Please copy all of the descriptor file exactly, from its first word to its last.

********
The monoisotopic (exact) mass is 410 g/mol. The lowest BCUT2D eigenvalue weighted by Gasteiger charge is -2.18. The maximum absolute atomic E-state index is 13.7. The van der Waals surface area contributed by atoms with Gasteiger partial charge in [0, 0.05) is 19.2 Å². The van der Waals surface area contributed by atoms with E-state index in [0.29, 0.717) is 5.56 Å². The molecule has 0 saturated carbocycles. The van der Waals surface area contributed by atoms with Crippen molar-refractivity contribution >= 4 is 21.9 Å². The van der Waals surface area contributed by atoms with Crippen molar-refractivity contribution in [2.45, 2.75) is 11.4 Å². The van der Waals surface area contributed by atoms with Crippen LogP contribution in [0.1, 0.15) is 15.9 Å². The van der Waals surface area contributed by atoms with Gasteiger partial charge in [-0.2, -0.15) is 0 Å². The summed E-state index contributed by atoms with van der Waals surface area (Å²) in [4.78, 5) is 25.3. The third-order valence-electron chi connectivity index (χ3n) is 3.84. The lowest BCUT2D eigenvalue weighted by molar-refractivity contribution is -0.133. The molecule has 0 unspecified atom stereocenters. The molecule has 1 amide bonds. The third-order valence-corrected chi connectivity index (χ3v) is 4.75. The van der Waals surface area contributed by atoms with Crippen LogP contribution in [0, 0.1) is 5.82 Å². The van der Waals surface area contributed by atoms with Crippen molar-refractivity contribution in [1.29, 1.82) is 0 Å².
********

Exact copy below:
The monoisotopic (exact) mass is 410 g/mol. The lowest BCUT2D eigenvalue weighted by Gasteiger charge is -2.18. The maximum absolute atomic E-state index is 13.7. The van der Waals surface area contributed by atoms with Gasteiger partial charge in [0, 0.05) is 19.2 Å². The van der Waals surface area contributed by atoms with E-state index in [0.29, 0.717) is 5.56 Å². The molecule has 0 saturated carbocycles. The van der Waals surface area contributed by atoms with Crippen molar-refractivity contribution >= 4 is 21.9 Å². The van der Waals surface area contributed by atoms with Crippen molar-refractivity contribution in [2.45, 2.75) is 11.4 Å². The van der Waals surface area contributed by atoms with Crippen LogP contribution in [0.1, 0.15) is 15.9 Å². The van der Waals surface area contributed by atoms with Gasteiger partial charge in [-0.2, -0.15) is 0 Å². The summed E-state index contributed by atoms with van der Waals surface area (Å²) in [4.78, 5) is 25.3. The third-order valence-electron chi connectivity index (χ3n) is 3.84. The lowest BCUT2D eigenvalue weighted by molar-refractivity contribution is -0.133. The molecule has 0 unspecified atom stereocenters. The molecule has 1 amide bonds. The third-order valence-corrected chi connectivity index (χ3v) is 4.75. The van der Waals surface area contributed by atoms with Crippen LogP contribution in [0, 0.1) is 5.82 Å². The van der Waals surface area contributed by atoms with Crippen molar-refractivity contribution in [1.29, 1.82) is 0 Å².